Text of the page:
The Committee for Economic Development is finalising a new strategy for tourism which it hopes to take to the States soon for debate and approval.
In a memo to other States’ members, Deputy Neil Inder, the President of the Committee, said the strategy would contain “a front-end prospectus that any investor or developer – be that new hotelier, event organiser, tour guide or attraction owner – will pick up and be able to say Guernsey is serious about tourism”.
“There has been a significant amount of work conducted to date and it’s looking to be in pretty good shape,” said Deputy Inder.
“Over the past few months, there has been extensive engagement with the four large hotel groups…[and] invites have been sent out to discuss propositions with the States’ Trading Supervisory Board, the Committees for the Environment & Infrastructure and Education, Sport & Culture and the Development & Planning Authority.”
Deputy Inder said his Committee’s strategy for tourism “is not a marketing strategy nor is it a marketing campaign – in policy terms, it will be a set of objectives”.
Pictured: Deputy Simon Vermeulen leads on tourism for the Committee for Economic Development and has been working closely with Committee President, Deputy Neil Inder, on a new strategy for tourism. Deputy Vermeulen is a former hotelier and Deputy Inder runs a small self-catering business.
He also told States’ members that his Committee has “a desire for government to divest itself of its direct tourism responsibility” and should know in the next 12 weeks whether that is viable.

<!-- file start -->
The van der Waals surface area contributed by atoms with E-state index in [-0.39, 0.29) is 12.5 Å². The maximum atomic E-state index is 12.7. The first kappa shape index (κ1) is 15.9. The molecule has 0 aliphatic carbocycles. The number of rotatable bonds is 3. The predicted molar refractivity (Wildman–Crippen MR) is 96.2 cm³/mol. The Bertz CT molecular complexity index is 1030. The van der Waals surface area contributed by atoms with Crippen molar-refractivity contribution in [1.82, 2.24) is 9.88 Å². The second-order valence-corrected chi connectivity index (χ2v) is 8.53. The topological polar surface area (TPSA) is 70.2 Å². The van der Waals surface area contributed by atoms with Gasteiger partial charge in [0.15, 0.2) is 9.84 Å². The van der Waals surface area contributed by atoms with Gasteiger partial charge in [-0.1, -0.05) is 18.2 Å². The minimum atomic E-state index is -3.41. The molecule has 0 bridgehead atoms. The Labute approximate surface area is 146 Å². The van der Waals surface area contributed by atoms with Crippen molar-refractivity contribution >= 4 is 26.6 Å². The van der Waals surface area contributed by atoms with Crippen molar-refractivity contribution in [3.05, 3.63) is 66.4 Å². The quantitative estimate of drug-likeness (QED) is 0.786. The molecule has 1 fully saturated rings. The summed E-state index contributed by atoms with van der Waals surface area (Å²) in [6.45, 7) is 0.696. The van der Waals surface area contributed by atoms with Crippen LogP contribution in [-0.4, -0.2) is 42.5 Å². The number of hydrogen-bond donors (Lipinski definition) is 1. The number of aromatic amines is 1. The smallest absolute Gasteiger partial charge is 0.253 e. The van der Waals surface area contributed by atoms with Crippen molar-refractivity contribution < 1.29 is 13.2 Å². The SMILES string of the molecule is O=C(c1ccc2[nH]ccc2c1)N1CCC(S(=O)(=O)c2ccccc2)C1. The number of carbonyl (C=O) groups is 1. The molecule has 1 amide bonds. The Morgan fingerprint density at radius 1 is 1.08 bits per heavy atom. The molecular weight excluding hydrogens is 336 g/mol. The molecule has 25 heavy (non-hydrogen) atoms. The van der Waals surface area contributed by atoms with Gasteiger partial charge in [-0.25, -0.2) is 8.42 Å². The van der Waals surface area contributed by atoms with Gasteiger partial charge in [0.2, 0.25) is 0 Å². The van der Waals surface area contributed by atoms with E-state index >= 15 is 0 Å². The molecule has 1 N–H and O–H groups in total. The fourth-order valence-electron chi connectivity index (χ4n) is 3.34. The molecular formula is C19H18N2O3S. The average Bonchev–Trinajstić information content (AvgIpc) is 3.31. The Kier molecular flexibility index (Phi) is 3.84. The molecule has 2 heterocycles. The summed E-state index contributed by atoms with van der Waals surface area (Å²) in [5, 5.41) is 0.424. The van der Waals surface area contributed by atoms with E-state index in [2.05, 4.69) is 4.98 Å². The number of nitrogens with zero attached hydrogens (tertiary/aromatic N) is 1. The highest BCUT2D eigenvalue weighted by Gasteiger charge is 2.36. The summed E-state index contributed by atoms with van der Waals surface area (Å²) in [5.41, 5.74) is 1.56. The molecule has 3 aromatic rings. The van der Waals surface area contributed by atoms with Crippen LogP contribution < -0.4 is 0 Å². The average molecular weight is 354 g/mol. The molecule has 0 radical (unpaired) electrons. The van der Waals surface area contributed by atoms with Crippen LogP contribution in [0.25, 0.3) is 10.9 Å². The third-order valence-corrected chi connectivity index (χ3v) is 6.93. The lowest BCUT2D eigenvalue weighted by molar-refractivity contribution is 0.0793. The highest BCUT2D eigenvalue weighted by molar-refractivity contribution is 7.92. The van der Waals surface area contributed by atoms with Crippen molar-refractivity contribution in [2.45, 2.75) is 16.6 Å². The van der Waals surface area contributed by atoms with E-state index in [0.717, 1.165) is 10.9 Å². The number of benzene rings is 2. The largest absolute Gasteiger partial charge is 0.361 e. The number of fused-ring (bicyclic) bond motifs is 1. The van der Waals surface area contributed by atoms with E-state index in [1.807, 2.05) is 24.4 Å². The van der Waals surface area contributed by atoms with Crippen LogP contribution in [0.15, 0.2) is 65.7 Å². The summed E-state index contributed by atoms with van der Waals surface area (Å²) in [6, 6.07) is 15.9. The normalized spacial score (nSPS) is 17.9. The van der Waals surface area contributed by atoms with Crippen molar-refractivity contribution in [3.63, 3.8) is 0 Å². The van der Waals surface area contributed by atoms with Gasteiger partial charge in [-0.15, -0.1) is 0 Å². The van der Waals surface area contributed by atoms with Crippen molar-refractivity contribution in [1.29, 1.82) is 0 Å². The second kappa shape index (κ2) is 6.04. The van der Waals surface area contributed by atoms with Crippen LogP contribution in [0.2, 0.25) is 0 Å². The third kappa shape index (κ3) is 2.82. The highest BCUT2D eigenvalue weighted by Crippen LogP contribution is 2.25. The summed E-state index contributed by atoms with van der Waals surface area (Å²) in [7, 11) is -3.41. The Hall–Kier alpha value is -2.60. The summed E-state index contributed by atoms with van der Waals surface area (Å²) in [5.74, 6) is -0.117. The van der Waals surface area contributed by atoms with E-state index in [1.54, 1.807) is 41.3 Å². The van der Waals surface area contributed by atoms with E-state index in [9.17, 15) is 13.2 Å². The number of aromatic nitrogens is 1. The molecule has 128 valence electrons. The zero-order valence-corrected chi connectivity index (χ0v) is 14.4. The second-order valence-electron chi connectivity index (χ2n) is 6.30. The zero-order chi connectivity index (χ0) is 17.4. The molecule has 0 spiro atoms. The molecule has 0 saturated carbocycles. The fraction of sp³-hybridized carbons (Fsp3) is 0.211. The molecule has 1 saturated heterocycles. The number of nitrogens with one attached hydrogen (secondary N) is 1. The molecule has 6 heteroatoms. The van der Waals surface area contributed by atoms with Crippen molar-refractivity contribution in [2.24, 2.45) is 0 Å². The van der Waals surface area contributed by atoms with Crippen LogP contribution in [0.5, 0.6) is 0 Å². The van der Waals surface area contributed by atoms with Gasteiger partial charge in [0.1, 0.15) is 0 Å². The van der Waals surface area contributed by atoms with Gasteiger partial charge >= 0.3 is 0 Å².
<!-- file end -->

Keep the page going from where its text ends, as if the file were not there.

Deputy Inder is a long-time critic of Visit Guernsey, the States’ department which promotes the Bailiwick as a tourist destination.
In 2019, he accepted a caution from the Members’ Code of Conduct Panel for the way in which he criticised civil servants at Visit Guernsey in a radio interview.
In November 2020, weeks after being elected as President of the Committee for Economic Development, he said: “When we do get through this elongated winter and can effectively reopen our visitor economy, we need to make sure that Visit Guernsey is ready and equipped to meet that challenge and opportunity. This means we also need to think differently in how we market ourselves as a tourist destination and whether this is the time to transform Visit Guernsey into a public-private partnership or some form of LBG and into the consolidated agency model.”
Deputy Inder has now told States’ members that “someone who has experience in working between government and tourism” has been commissioned to advise the Committee on the possibility of setting up a “Destination Marketing Organisation” which it is believed would replace States-run Visit Guernsey.
Pictured: When he was a member of the Committee for Economic Development, Deputy Neil Inder was a frequent critic of how the States run the marketing of the Bailiwick as a tourist destination. Now, as Committee President, he is hoping shortly to propose a new strategy for tourism and has commissioned a consultant to assess whether Visit Guernsey could be replaced or reformed.
Deputy Inder said the consultant is currently “engaging with the industry on a series of one-to-ones to ascertain what they think they can and can't do”.
“The outturn from that piece of work will be in front of the Committee within the next 12 weeks. The political desire to move something out from government is one thing, but whether Guernsey has the external competencies to do that is yet to be determined.
“I won't risk what is an exciting and important part of our economy for the sake of political expediency or to put a tick against a manifesto piece.
“Whatever we do, the Committee will need to be assured that it has a competent Tourism Authority in the wings or it's no deal.”
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